Sherwin Kapstein has spent 65 years as a Rhode Island educator, and he is responsible for many significant developments that have shaped the teaching profession and the lives of students.
Born in Providence in 1917, Sherwin was educated in the public school system and then earned degrees in history and education from Brown University. As a young teacher in the Warwick school system he found time to coach sports. That facet of his life was interrupted by World War II, in which Sherwin served as a naval officer.
Following his wartime service, Sherwin became a charter member of the Providence Public Education Council and served as its first president. As a member of the School Survey Commission in Providence, he wrote a minority report in the 1950s that argued against closing Classical High School. The fact that this prestigious high school remains open to this day is in no small measure due to Sherwin’s foresight and efforts.
Sherwin has spent years as an advocate for such progressive concepts as open meetings, educational opportunities for students with learning disabilities, and the right of women to be treated as equals. In addition, he helped to organize the Rhode Island Association of School Committees and served as its first president.
In 1955, Sherwin exercised a leading role on the Rhode Island Educational Liaison Committee and was influential in developing the state’s system of aid to local school districts–a plan then considered to be highly innovative. For six years he was the public relations director of the National Education Association, a job he held until 1982. He has written fifty-five newspaper columns on public education under the banner “Our Point of View” and was responsible for helping to established collective bargaining and due process rights and procedures for educators.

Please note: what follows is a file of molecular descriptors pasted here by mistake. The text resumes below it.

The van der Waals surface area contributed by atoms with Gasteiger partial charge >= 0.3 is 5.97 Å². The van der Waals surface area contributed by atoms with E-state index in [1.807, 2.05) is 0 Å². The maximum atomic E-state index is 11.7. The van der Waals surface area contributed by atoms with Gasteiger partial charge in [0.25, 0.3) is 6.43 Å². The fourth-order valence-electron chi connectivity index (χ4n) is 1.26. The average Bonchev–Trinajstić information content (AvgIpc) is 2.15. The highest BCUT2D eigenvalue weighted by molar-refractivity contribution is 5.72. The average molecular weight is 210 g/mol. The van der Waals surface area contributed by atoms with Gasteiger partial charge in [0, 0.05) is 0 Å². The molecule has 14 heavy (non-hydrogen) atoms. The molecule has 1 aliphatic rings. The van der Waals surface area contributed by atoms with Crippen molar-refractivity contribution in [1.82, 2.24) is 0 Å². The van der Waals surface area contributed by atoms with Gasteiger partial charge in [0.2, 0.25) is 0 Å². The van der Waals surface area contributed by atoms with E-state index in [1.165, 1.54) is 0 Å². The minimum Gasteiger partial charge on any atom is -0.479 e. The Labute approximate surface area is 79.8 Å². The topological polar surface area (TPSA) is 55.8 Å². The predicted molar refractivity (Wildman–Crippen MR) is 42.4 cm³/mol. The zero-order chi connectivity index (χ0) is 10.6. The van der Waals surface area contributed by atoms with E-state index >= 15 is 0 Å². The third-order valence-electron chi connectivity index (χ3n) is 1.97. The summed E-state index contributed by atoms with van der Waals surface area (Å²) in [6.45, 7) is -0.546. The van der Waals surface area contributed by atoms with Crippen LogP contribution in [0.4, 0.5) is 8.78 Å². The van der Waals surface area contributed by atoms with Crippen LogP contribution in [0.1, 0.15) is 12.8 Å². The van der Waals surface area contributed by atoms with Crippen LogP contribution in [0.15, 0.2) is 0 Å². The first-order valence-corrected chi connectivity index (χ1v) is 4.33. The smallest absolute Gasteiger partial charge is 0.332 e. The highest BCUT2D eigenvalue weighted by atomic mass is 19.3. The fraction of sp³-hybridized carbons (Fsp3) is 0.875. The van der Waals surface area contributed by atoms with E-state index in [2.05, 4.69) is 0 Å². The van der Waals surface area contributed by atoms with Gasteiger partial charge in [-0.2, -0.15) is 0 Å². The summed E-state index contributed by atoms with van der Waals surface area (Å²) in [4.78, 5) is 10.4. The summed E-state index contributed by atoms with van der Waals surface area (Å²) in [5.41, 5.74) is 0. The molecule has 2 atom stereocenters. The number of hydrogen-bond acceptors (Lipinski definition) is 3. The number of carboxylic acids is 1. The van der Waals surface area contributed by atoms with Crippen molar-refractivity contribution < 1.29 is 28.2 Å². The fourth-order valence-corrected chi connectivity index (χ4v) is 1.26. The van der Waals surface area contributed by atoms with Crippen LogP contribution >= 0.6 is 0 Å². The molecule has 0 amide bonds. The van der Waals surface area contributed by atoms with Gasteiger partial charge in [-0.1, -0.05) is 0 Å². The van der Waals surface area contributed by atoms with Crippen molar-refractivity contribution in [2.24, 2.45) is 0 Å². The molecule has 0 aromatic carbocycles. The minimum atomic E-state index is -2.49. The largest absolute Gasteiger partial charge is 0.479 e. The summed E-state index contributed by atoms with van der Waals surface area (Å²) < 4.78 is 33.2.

Sherwin was elected to the Rhode Island House of Representatives in 1982 and served two terms during which he continued his support for education and championed an effort to ban smoking in public places. In 1998 Brown University honored him for his work in the field of teacher education, and Rhode Island College awarded him an honorary Doctor of Education degree in 2005.
On the home front, Sherwin was married to Gladys for 52 years. He has three children, Jeremy, Deborah and Daniel and four grandchildren.